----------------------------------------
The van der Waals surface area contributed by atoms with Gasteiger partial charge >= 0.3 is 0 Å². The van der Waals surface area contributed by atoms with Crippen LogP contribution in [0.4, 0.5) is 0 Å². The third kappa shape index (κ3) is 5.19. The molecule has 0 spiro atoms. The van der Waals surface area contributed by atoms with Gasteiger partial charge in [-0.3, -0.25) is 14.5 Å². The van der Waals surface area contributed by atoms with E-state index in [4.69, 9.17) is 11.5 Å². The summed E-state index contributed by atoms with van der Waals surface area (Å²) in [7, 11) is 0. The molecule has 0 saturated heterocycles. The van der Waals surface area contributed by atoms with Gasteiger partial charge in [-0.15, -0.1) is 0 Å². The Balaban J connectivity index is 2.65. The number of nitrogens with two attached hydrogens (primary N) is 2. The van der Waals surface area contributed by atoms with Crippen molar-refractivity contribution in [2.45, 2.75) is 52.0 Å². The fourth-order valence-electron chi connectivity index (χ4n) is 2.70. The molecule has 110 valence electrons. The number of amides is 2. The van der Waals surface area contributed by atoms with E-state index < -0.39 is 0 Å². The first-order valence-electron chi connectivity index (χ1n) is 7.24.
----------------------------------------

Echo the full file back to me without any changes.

The van der Waals surface area contributed by atoms with Gasteiger partial charge >= 0.3 is 0 Å². The van der Waals surface area contributed by atoms with Crippen LogP contribution in [0.4, 0.5) is 0 Å². The third kappa shape index (κ3) is 5.19. The molecule has 0 spiro atoms. The van der Waals surface area contributed by atoms with Gasteiger partial charge in [-0.3, -0.25) is 14.5 Å². The van der Waals surface area contributed by atoms with E-state index in [4.69, 9.17) is 11.5 Å². The summed E-state index contributed by atoms with van der Waals surface area (Å²) in [7, 11) is 0. The molecule has 0 saturated heterocycles. The van der Waals surface area contributed by atoms with Gasteiger partial charge in [-0.15, -0.1) is 0 Å². The Balaban J connectivity index is 2.65. The number of nitrogens with two attached hydrogens (primary N) is 2. The van der Waals surface area contributed by atoms with Crippen molar-refractivity contribution in [2.45, 2.75) is 52.0 Å². The fourth-order valence-electron chi connectivity index (χ4n) is 2.70. The molecule has 110 valence electrons. The number of amides is 2. The van der Waals surface area contributed by atoms with E-state index < -0.39 is 0 Å². The first-order valence-electron chi connectivity index (χ1n) is 7.24.